17 Inventions That Will Put You in the Halloween Mood

Here are some bizarre costume ideas, decorations and supplies culled from the U.S. patent archives

Patent from USPTO/Design by Shaylyn Esposito

The National Retail Federation suspects that Americans will spend $9 billion this Halloween. About $3.2 billion will go toward store-bought costumes and the props, pieces and fabric for homemade guises—this includes a frightening amount for gussying up pets, which 31.3 million Americans plan to do. People will shell out a total of $2.6 billion for candy and another $2.7 billion for pumpkins, corn stalks and kitschy decorations. The remainder—a not-so-insignificant $400 million—will be spent on greeting cards.

So it should be no surprise that a search through the United States Patent and Trademark Office archives turns up an enticing array of inventions fit for Halloween. Whether or not they were intended for the holiday, deliver on their promise or even made it to market, these 17 products—gruesome chocolate molds and levitating furniture, spooky noisemakers and aggressive face tattoos—should get you in the spirit.

This handy "Halloween backpack" has a chute over one shoulder for collecting treats. USPTO
Pump the handle on this candy collecting device and the rat perched on the bag's rim springs up. Surprise! USPTO
If a Halloween blizzard dumps record-breaking amounts of snow, causing towns to cancel the holiday, house-bound trick-or-treaters could play this Halloween board game. Players navigate a graveyard, haunted house, pumpkin patch and corn field and collect popcorn, candy corn, apples, oranges, doughnuts, lollipops and candy bars. USPTO
Inventors Hugh Huffman and Ernest Peck received a patent in 1916 for a scarecrow that was far better, in their opinion, than the "crude affairs" being used at the time to keep birds and other animals away from crops. "One of the main objects of our invention is to provide a more efficient form of scare crow consisting of a figure formed to resemble a living animal in the posture of approaching its prey." This one is a pouncing cat. USPTO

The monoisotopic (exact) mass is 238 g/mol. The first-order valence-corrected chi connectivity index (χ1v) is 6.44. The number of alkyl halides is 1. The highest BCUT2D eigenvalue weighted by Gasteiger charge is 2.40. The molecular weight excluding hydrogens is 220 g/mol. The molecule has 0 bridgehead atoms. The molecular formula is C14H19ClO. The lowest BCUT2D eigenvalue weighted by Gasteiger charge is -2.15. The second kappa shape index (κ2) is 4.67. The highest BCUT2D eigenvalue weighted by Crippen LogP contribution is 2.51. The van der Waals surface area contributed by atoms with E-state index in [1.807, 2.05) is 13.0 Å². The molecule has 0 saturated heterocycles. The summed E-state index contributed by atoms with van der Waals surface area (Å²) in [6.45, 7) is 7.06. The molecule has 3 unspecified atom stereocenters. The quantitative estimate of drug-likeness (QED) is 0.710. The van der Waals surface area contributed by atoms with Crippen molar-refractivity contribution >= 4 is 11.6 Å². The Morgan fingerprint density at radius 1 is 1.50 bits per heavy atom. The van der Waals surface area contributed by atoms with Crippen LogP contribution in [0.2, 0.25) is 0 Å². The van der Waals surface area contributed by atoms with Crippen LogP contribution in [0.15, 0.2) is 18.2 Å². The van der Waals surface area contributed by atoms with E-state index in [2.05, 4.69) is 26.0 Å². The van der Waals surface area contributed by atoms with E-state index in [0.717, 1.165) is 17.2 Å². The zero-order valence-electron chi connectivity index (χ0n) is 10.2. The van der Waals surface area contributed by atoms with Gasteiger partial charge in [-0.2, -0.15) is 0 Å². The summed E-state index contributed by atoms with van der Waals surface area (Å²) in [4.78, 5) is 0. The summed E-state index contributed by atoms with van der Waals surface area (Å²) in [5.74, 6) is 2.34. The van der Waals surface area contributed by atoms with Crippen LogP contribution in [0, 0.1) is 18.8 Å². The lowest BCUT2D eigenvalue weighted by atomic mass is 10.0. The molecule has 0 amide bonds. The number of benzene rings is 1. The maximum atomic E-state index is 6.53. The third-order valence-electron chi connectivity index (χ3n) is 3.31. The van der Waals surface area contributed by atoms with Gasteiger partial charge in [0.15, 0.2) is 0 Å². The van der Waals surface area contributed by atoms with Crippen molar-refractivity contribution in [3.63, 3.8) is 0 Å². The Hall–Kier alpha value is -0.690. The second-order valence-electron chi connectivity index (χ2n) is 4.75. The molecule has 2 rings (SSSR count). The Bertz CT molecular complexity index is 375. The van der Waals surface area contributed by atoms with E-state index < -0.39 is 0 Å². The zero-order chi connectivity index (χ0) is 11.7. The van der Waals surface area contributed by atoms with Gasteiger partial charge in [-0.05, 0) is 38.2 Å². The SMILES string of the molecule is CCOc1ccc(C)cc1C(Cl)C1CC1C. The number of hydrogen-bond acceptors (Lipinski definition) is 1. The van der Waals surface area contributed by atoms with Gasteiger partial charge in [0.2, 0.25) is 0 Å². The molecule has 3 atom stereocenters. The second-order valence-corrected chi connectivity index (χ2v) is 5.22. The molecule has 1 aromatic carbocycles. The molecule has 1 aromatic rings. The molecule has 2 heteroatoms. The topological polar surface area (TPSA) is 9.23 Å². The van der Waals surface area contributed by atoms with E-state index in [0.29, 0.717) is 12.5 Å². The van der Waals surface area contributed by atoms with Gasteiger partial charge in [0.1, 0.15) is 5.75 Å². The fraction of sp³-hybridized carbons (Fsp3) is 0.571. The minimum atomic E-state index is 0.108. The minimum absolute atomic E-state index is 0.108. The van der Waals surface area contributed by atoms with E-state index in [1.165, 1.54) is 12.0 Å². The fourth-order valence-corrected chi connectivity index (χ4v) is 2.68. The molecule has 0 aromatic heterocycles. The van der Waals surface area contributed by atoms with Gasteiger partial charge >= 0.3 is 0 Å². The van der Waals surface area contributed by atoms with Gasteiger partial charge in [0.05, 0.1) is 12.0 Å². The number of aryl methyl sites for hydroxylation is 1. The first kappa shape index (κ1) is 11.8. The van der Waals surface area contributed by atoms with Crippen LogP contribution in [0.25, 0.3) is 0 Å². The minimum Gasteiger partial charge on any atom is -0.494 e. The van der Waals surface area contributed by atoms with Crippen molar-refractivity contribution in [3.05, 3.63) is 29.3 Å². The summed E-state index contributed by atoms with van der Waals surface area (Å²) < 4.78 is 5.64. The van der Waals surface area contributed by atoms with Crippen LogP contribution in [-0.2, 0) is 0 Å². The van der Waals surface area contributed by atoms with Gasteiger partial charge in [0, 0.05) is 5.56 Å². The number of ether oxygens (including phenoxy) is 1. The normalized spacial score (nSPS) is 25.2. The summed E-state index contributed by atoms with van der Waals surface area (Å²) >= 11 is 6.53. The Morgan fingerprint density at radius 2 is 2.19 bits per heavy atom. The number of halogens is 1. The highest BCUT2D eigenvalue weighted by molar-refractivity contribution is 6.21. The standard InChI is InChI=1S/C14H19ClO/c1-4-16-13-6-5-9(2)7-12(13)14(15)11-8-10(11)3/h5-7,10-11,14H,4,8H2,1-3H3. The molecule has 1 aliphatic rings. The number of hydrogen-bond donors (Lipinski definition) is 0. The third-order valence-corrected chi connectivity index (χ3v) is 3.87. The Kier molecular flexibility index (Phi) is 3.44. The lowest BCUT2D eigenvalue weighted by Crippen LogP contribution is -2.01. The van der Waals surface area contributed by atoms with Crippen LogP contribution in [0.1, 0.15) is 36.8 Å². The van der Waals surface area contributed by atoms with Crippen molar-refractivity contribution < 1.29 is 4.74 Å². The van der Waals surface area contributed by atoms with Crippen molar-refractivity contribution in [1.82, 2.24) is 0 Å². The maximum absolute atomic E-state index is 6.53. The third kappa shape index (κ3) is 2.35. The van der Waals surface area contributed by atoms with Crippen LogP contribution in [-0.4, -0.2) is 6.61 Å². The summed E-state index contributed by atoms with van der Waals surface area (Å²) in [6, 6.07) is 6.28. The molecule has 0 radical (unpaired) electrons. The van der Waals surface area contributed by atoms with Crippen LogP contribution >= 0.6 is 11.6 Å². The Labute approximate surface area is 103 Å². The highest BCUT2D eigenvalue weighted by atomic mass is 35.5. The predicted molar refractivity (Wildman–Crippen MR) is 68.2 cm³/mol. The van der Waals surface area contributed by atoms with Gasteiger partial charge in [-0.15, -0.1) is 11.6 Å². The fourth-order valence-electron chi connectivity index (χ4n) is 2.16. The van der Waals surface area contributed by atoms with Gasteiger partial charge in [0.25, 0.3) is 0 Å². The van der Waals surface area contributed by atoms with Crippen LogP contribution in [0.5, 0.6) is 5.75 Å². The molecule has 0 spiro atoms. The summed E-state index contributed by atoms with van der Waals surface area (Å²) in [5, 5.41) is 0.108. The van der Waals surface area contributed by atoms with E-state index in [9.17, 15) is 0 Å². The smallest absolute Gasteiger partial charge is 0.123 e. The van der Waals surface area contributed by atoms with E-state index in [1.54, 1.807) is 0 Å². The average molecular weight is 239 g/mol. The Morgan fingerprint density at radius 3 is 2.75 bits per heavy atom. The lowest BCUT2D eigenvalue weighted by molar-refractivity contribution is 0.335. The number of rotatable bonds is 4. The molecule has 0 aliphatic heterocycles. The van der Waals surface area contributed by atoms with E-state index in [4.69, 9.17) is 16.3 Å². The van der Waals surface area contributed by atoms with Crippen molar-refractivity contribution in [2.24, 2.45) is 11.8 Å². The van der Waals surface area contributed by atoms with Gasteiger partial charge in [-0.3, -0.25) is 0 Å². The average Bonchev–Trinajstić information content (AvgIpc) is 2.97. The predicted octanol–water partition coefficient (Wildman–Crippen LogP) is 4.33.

House party guests, beware! This flush responsive audio player will get you. "Boo!" USPTO
Forget the makeup and face paint. Instead, apply this "wild" temporary facial tattoo. USPTO
For the Starburst-eyed kids looking to collect a big haul, there is this pumpkin container on a wheels. USPTO
With a click of a remote control, parents hanging back in the street can remind their kids to say "trick or treat" or "thank you." This bag plays a recorded message. USPTO
You could hand out Kit Kats and Snickers—or, better yet, chocolate thumbs. USPTO
This pizza slice costume might provide some last-minute costume inspiration. USPTO
In 1996, inventor Donald W. Nutting of Boulder, Colorado, received a patent for a temporary fang and the method for attaching it with thermoplastic material to an actual tooth. USPTO
Ah, ah, ah. Put the candy down. In the era before food diaries on your smartphone, sensors in this wristwatch-like device, patented in 1990, detected when your hand was near your mouth and activated an alarm each time. A sophisticated version came equipped with a calorie counter where the wearer could manually enter the calorie amount for those foods they chose to eat. USPTO
This lighter-than-air bed, patented in 1989, is perfect for a tiny, studio apartment—or a haunted house! The helium-filled mattress levitates, until a user pulls it down with a tether and lies on it. USPTO
Richard Tweddell, III, of Cincinnati, Ohio, received a patent in 1989 for a a method and apparatus for molding fruit. A home gardener could close one of Tweddell's molds—shaped like a heart, a Christmas tree ornament, even a celebrity—around, say, a pumpkin, squash or gourd and it would grow against the mold and conform to its details. "A zucchini in the likeness of Clark Gable, for example, complete with mustache, would be no ordinary sight on the dinner table," reads the patent. USPTO
This creeping doll, patented in 1871, is downright creepy. Perfect for a haunted house, its limbs move while concealed wheels propel the doll forward. USPTO
For Halloween, why not be a caricature of yourself? USPTO
Everybody's gone surfin'—even Fido. USPTO

Editor's Note, October 25, 2018: This story was updated to reflect this year's figures for Halloween spending according to the National Retail Foundation's annual survey.

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